There are many steps a company can take to minimize the risk associated with the antimonopoly proceedings which could be started in Poland by antimonopoly authorities. One of the measures worth considering is whether to hire an external counsel or in-house lawyers.
The general view is that while external counsel are better able to take advantage of precedents and resources available within a law firm, in-house lawyers have a much better grasp of the unique needs of the business team, the internal politics and the trends in the industry at levels beyond just the legal considerations.

In Poland, when it comes to antimonopoly proceedings, the companies will be better off with an external counsel because all written communications between the managers and their lawyers and all documents prepared by lawyers will remain confidential and the antimonopoly authorities will not be able to use it only if these documents and communication come from external lawyers. The legal professional privilege in Poland refers only to independent lawyers. It does not include in-house lawyers, meaning that all letters and legal opinions prepared by internal lawyers can be used by the antimonopoly authorities against the inspected entity. This is an important factor.
It should be remembered that competition law is not only a concern for big companies - smaller firms and even charities have been among the recent targets of the Polish Antimonopoly Authority (UOKiK) and the European Commission investigations, with the prospect of fines of up to 10 percent of turnover where infringements are discovered.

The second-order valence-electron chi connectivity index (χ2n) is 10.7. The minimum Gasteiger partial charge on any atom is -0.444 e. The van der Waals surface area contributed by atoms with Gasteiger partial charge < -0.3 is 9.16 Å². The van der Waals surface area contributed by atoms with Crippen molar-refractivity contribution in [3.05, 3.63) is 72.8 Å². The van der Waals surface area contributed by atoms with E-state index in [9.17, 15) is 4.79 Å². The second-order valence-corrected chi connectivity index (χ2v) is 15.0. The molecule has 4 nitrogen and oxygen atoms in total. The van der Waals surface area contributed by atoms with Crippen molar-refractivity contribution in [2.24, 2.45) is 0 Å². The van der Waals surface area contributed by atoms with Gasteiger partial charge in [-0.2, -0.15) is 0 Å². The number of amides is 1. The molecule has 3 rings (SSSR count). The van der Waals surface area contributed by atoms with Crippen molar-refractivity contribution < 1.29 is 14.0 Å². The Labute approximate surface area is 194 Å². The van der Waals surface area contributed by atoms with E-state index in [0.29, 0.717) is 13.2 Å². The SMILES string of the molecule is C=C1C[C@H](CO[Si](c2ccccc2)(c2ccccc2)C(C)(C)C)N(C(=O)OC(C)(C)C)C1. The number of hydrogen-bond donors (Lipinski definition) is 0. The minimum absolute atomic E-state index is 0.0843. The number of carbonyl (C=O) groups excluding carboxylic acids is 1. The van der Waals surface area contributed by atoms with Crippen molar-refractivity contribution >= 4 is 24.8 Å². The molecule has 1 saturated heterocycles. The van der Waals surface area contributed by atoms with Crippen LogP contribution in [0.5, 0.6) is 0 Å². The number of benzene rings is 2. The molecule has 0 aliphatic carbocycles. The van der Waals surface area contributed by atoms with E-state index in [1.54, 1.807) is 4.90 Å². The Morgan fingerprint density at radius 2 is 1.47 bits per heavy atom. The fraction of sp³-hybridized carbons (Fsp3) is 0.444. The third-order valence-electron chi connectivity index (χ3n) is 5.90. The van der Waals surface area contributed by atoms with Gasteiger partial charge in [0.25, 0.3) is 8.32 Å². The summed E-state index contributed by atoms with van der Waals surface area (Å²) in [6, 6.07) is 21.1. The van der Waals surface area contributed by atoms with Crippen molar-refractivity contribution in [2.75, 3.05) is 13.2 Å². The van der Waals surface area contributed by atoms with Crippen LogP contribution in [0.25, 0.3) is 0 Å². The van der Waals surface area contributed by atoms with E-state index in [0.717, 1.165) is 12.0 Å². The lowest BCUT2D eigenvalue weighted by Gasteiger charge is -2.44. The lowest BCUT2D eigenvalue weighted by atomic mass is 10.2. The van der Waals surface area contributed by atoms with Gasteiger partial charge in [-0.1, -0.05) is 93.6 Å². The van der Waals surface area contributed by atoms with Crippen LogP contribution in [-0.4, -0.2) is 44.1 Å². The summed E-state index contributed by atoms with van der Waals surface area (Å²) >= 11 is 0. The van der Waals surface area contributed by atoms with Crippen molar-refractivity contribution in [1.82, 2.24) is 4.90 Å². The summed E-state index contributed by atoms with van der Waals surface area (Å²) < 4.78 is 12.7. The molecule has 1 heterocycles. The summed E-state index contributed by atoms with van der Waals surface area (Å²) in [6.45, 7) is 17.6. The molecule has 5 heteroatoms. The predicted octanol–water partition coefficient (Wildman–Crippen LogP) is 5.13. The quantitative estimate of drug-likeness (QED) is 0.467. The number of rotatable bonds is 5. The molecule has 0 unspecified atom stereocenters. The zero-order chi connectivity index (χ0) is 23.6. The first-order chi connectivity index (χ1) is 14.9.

On 20 May 2023 important changes to the competition law in Poland entered into force as a result of implementation of Directive (EU) 2019/1 of the European Parliament and of the Council (EU) of 11 December 2018 aimed at empowering the competition authorities of the Member States to enforce the law more effectively.
The amendments also affected legal professional privilege in the field of competition law. According to the new rules, if, during an inspection, the inspected entity declares that:
    • letters or documents disclosed during the inspection contain written communications between the inspected entity and an independent legal counsel or attorney at law from Poland or other EU country which relate to the inspected entity’s right to obtain legal advice on the proceedings, conducted by the President of UOKiK, during which the inspection takes place, and/or
    • such letters or documents were drawn up exclusively to enable the inspected entity to obtain legal advice from an aforementioned lawyer on the proceedings conducted by the President of UOKiK, during which the inspection takes place,
    the inspectors will be obliged to leave such letters or documents at the inspection location. The inspectors will merely be entitled to take a "cursory look" at such documents in order to determine the author, addressee, title and subject matter of the letter or document and its preparation or the day on which it was drawn up.
    Under the old rules, there was no sufficient protection in relation to the written communications between the inspected entity and their lawyers. That was criticized in case law. The Polish Court of Competition Protection ruled in Polska Press case that the inability to rely on legal professional privilege for inspections is inappropriate and deprives the companies from the right to defend themselves.
    The new rules do not provide the same level of protection of documents and correspondence exchanged by a company with its in-house lawyers. Therefore, if there is any threat of antimonopoly proceedings being initiated at the national or EU level, a company should hire an external law firm to handle the case otherwise all written communications between the company and its lawyers will be used by the authorities against the inspected company.

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